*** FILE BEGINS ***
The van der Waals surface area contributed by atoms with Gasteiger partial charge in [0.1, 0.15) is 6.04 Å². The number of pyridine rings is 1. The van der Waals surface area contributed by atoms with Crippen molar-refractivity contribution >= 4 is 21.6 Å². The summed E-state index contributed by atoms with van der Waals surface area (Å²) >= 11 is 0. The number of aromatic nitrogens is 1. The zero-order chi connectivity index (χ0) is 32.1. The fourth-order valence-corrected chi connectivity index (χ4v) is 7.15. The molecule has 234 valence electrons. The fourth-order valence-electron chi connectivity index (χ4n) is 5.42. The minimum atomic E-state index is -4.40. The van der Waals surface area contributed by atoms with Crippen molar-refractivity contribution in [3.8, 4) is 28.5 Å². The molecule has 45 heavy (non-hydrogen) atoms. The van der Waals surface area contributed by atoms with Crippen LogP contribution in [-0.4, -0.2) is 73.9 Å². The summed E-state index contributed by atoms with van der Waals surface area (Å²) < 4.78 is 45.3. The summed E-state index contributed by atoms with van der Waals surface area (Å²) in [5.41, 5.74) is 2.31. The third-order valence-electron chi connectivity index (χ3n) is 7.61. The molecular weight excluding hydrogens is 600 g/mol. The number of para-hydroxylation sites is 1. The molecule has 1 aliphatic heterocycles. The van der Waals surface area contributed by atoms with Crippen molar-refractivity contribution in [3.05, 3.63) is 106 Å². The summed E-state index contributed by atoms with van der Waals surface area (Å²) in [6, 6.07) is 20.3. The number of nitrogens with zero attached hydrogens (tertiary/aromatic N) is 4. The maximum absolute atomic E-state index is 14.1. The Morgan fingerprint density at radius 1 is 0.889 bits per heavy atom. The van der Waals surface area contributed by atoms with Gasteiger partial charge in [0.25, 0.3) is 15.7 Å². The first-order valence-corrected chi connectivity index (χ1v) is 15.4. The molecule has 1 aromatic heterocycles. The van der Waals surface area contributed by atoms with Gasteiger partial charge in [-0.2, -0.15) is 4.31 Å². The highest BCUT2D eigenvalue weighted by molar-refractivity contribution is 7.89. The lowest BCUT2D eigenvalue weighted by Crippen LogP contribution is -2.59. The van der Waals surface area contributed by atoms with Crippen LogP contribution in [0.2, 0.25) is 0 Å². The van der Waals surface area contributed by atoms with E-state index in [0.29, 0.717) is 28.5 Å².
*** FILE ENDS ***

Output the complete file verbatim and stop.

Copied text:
The van der Waals surface area contributed by atoms with Gasteiger partial charge in [0.1, 0.15) is 6.04 Å². The number of pyridine rings is 1. The van der Waals surface area contributed by atoms with Crippen molar-refractivity contribution >= 4 is 21.6 Å². The summed E-state index contributed by atoms with van der Waals surface area (Å²) >= 11 is 0. The number of aromatic nitrogens is 1. The zero-order chi connectivity index (χ0) is 32.1. The fourth-order valence-corrected chi connectivity index (χ4v) is 7.15. The molecule has 234 valence electrons. The fourth-order valence-electron chi connectivity index (χ4n) is 5.42. The minimum atomic E-state index is -4.40. The van der Waals surface area contributed by atoms with Crippen molar-refractivity contribution in [3.8, 4) is 28.5 Å². The molecule has 45 heavy (non-hydrogen) atoms. The van der Waals surface area contributed by atoms with Crippen LogP contribution in [-0.4, -0.2) is 73.9 Å². The summed E-state index contributed by atoms with van der Waals surface area (Å²) < 4.78 is 45.3. The summed E-state index contributed by atoms with van der Waals surface area (Å²) in [5.41, 5.74) is 2.31. The third-order valence-electron chi connectivity index (χ3n) is 7.61. The molecular weight excluding hydrogens is 600 g/mol. The number of para-hydroxylation sites is 1. The molecule has 1 aliphatic heterocycles. The van der Waals surface area contributed by atoms with Crippen molar-refractivity contribution in [3.05, 3.63) is 106 Å². The summed E-state index contributed by atoms with van der Waals surface area (Å²) in [6, 6.07) is 20.3. The number of nitrogens with zero attached hydrogens (tertiary/aromatic N) is 4. The maximum absolute atomic E-state index is 14.1. The Morgan fingerprint density at radius 1 is 0.889 bits per heavy atom. The van der Waals surface area contributed by atoms with Gasteiger partial charge in [0.25, 0.3) is 15.7 Å². The first-order valence-corrected chi connectivity index (χ1v) is 15.4. The molecule has 1 aromatic heterocycles. The van der Waals surface area contributed by atoms with Gasteiger partial charge in [-0.2, -0.15) is 4.31 Å². The highest BCUT2D eigenvalue weighted by molar-refractivity contribution is 7.89. The lowest BCUT2D eigenvalue weighted by Crippen LogP contribution is -2.59. The van der Waals surface area contributed by atoms with Crippen LogP contribution in [0.2, 0.25) is 0 Å². The van der Waals surface area contributed by atoms with E-state index in [0.29, 0.717) is 28.5 Å².